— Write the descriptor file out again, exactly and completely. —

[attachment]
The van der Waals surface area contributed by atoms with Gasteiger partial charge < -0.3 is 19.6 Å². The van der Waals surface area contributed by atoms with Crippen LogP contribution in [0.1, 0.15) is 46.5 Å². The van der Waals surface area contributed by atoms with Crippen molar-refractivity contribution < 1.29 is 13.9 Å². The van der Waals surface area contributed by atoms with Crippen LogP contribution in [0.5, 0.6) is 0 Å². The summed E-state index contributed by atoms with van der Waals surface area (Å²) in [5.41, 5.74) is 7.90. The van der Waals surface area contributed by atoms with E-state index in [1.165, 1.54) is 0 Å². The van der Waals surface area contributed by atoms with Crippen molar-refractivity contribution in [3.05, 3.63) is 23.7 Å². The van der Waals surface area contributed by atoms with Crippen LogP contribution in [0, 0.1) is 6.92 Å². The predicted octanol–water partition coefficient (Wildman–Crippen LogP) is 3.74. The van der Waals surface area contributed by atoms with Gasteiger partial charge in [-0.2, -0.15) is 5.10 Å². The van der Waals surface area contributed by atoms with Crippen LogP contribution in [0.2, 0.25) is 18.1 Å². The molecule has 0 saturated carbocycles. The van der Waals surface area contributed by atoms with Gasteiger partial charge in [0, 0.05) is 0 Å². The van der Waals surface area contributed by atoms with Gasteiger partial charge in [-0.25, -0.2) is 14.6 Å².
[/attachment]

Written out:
The van der Waals surface area contributed by atoms with Gasteiger partial charge < -0.3 is 19.6 Å². The van der Waals surface area contributed by atoms with Crippen LogP contribution in [0.1, 0.15) is 46.5 Å². The van der Waals surface area contributed by atoms with Crippen molar-refractivity contribution < 1.29 is 13.9 Å². The van der Waals surface area contributed by atoms with Crippen LogP contribution in [0.5, 0.6) is 0 Å². The summed E-state index contributed by atoms with van der Waals surface area (Å²) in [5.41, 5.74) is 7.90. The van der Waals surface area contributed by atoms with E-state index in [1.165, 1.54) is 0 Å². The van der Waals surface area contributed by atoms with Crippen molar-refractivity contribution in [3.05, 3.63) is 23.7 Å². The van der Waals surface area contributed by atoms with Crippen LogP contribution in [0, 0.1) is 6.92 Å². The predicted octanol–water partition coefficient (Wildman–Crippen LogP) is 3.74. The van der Waals surface area contributed by atoms with Gasteiger partial charge in [-0.2, -0.15) is 5.10 Å². The van der Waals surface area contributed by atoms with Crippen LogP contribution in [0.2, 0.25) is 18.1 Å². The molecule has 0 saturated carbocycles. The van der Waals surface area contributed by atoms with Gasteiger partial charge in [0, 0.05) is 0 Å². The van der Waals surface area contributed by atoms with Gasteiger partial charge in [-0.25, -0.2) is 14.6 Å².